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MLB Playoffs - Cardinals Complete Improbable Run To World Series

Johnie Freatman |
October 17, 2011 | 1:01 p.m. PDT

Associate Sports Editor

After barely making the playoffs, the Cardinals are headed to the championship series. (Keith Allison via Creative Commons)
After barely making the playoffs, the Cardinals are headed to the championship series. (Keith Allison via Creative Commons)
Here are some things you may have missed in Sunday’s National League Championship Series action.

St. Louis Cardinals 12, Milwaukee Brewers 6- St. Louis Wins Series 4-2

COMEBACK CARDS- For all the World Series anticipation in St. Louis right now, it’s important to remember just how close the Cardinals were to not even making the playoffs. The Cardinals were 10-and-a-half games back in the wild card race on August 25 and clinched a playoff berth on the final day of the regular season, after some clutch play and a September swoon by the Braves.

PHENOMENAL FREESE- David Freese continued his excellent postseason play with a huge three-run home run in the first inning, giving the Cardinals a 4-0 lead. As unexpected as Freese’s play has been, it is also historic. He finished the series with a .545 average, three home runs and nine RBI, to become only the second player ever to reach all three of those benchmarks in a postseason series. The first? Lou Gehrig in the 1928 World Series. The Cardinals are getting all this from a guy who hit .297 during the regular season…and once almost left the game of baseball.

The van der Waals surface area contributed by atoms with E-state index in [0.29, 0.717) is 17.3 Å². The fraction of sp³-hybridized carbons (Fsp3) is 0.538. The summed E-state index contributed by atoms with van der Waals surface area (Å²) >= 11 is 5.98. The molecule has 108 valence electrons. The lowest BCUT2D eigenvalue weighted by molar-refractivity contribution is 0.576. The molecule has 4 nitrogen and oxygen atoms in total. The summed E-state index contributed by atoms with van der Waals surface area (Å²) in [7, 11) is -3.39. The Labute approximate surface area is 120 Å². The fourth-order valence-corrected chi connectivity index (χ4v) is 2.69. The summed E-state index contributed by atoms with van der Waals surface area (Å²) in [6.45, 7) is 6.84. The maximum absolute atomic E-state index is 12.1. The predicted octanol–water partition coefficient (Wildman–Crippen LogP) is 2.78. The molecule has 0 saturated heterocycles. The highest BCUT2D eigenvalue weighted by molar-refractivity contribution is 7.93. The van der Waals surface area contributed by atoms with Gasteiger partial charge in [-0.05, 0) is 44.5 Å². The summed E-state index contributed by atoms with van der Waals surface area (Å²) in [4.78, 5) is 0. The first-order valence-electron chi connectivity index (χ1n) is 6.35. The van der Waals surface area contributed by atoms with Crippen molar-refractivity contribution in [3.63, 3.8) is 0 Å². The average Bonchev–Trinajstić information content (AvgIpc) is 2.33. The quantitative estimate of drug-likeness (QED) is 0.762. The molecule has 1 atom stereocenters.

PUJOLS POWER- Albert Pujols contributed to the victory with a solo home run and RBI single. Pujols’ blast was the 10th of his career in the LCS- second all-time to the 13 hit by Manny Ramirez.

FIELDER’S FINALE?- With the Brewers loss, it is likely that Prince Fielder has played his last game in a Milwaukee uniform. Though noncommittal after the game, Fielder said earlier this season that he would not re-sign with Milwaukee, a fact not lost on those in attendance. The Brewers faithful gave Fielder a loud round of applause in his final at-bat and Cardinals manager Tony La Russa could even be seen tipping his cap to Fielder late in the game.

FIELDING FOIBLES- After committing four errors in its Game 5 loss, Milwaukee made three in the fifth inning alone Sunday night. Two were charged to Jerry Hairston on one very bizarre play.

MARCUM DOWN- This was a forgettable postseason for Shaun Marcum, who gave up four runs in only one inning Sunday as Milwaukee’s starting pitcher Sunday. Marcum’s postseason ERA for 2011 was 16.20.

BULLISH BULLPEN- Though Cardinals starting pitcher Edwin Jackson struggled while giving up four runs in only two innings, the St. Louis bullpen was up to the task yet again, pitching seven solid innings. In fact, St. Louis is only the second team in postseason history to win a best-of-seven series after getting more outs from its relievers than starters.


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